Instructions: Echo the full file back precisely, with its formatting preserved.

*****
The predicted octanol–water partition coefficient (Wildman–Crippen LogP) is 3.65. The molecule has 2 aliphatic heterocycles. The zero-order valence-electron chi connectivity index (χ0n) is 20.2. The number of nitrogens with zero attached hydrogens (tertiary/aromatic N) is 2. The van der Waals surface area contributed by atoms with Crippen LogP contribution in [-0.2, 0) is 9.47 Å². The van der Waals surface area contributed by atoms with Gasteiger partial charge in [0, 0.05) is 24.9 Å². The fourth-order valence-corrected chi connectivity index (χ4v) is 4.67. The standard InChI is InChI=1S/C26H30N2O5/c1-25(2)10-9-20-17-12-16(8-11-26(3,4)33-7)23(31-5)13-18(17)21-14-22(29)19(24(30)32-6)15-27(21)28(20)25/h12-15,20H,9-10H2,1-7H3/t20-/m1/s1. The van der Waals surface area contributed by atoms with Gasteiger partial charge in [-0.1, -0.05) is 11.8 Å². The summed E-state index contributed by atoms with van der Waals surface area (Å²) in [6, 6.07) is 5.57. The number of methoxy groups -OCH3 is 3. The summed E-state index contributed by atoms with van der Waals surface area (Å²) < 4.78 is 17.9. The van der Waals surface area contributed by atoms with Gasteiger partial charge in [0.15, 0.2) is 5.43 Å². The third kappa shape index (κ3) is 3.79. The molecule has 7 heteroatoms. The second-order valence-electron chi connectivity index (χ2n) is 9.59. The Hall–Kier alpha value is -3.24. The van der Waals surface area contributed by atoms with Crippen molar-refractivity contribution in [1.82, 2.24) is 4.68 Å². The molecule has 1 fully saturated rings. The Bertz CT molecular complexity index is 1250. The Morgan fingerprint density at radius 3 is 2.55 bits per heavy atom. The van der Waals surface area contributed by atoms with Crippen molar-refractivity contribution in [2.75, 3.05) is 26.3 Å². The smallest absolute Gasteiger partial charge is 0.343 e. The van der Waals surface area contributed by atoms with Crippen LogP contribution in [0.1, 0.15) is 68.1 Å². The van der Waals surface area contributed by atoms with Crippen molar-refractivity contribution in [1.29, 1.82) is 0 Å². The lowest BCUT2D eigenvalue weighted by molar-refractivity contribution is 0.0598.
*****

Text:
The predicted octanol–water partition coefficient (Wildman–Crippen LogP) is 3.65. The molecule has 2 aliphatic heterocycles. The zero-order valence-electron chi connectivity index (χ0n) is 20.2. The number of nitrogens with zero attached hydrogens (tertiary/aromatic N) is 2. The van der Waals surface area contributed by atoms with Crippen LogP contribution in [-0.2, 0) is 9.47 Å². The van der Waals surface area contributed by atoms with Gasteiger partial charge in [0, 0.05) is 24.9 Å². The fourth-order valence-corrected chi connectivity index (χ4v) is 4.67. The standard InChI is InChI=1S/C26H30N2O5/c1-25(2)10-9-20-17-12-16(8-11-26(3,4)33-7)23(31-5)13-18(17)21-14-22(29)19(24(30)32-6)15-27(21)28(20)25/h12-15,20H,9-10H2,1-7H3/t20-/m1/s1. The van der Waals surface area contributed by atoms with Gasteiger partial charge in [-0.1, -0.05) is 11.8 Å². The summed E-state index contributed by atoms with van der Waals surface area (Å²) in [6, 6.07) is 5.57. The number of methoxy groups -OCH3 is 3. The summed E-state index contributed by atoms with van der Waals surface area (Å²) < 4.78 is 17.9. The van der Waals surface area contributed by atoms with Gasteiger partial charge in [0.15, 0.2) is 5.43 Å². The third kappa shape index (κ3) is 3.79. The molecule has 7 heteroatoms. The second-order valence-electron chi connectivity index (χ2n) is 9.59. The Hall–Kier alpha value is -3.24. The van der Waals surface area contributed by atoms with Crippen molar-refractivity contribution in [1.82, 2.24) is 4.68 Å². The molecule has 1 fully saturated rings. The Bertz CT molecular complexity index is 1250. The Morgan fingerprint density at radius 3 is 2.55 bits per heavy atom. The van der Waals surface area contributed by atoms with Crippen molar-refractivity contribution in [2.75, 3.05) is 26.3 Å². The smallest absolute Gasteiger partial charge is 0.343 e. The van der Waals surface area contributed by atoms with Crippen LogP contribution in [0.1, 0.15) is 68.1 Å². The van der Waals surface area contributed by atoms with Crippen molar-refractivity contribution in [1.29, 1.82) is 0 Å². The lowest BCUT2D eigenvalue weighted by molar-refractivity contribution is 0.0598.